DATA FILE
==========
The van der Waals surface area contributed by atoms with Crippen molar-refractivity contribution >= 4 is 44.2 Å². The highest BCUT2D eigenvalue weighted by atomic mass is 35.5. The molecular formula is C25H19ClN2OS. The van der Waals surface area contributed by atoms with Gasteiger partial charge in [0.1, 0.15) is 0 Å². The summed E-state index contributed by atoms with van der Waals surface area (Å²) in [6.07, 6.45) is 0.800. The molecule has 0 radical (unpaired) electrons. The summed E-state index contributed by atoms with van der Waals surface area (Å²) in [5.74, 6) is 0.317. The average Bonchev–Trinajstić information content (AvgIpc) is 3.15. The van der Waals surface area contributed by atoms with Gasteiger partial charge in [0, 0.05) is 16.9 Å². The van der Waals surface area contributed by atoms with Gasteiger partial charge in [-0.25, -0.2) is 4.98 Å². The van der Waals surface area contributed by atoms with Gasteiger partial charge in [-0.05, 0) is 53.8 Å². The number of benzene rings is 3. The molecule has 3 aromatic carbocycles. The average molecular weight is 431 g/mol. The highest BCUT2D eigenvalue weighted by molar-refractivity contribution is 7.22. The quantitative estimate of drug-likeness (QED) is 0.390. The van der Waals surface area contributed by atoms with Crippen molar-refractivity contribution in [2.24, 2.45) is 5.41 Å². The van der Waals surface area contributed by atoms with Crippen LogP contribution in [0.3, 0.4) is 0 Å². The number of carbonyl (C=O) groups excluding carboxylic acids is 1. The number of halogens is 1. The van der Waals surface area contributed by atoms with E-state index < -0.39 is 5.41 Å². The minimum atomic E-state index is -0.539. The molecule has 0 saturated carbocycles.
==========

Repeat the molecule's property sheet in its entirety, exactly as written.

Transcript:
The van der Waals surface area contributed by atoms with Crippen molar-refractivity contribution >= 4 is 44.2 Å². The highest BCUT2D eigenvalue weighted by atomic mass is 35.5. The molecular formula is C25H19ClN2OS. The van der Waals surface area contributed by atoms with Gasteiger partial charge in [0.1, 0.15) is 0 Å². The summed E-state index contributed by atoms with van der Waals surface area (Å²) in [6.07, 6.45) is 0.800. The molecule has 0 radical (unpaired) electrons. The summed E-state index contributed by atoms with van der Waals surface area (Å²) in [5.74, 6) is 0.317. The average Bonchev–Trinajstić information content (AvgIpc) is 3.15. The van der Waals surface area contributed by atoms with Gasteiger partial charge in [0, 0.05) is 16.9 Å². The van der Waals surface area contributed by atoms with Gasteiger partial charge in [-0.25, -0.2) is 4.98 Å². The van der Waals surface area contributed by atoms with Gasteiger partial charge in [-0.05, 0) is 53.8 Å². The number of benzene rings is 3. The molecule has 3 aromatic carbocycles. The average molecular weight is 431 g/mol. The highest BCUT2D eigenvalue weighted by molar-refractivity contribution is 7.22. The quantitative estimate of drug-likeness (QED) is 0.390. The van der Waals surface area contributed by atoms with Crippen molar-refractivity contribution in [2.24, 2.45) is 5.41 Å². The van der Waals surface area contributed by atoms with Crippen LogP contribution in [0.3, 0.4) is 0 Å². The number of carbonyl (C=O) groups excluding carboxylic acids is 1. The number of halogens is 1. The van der Waals surface area contributed by atoms with E-state index < -0.39 is 5.41 Å². The minimum atomic E-state index is -0.539. The molecule has 0 saturated carbocycles.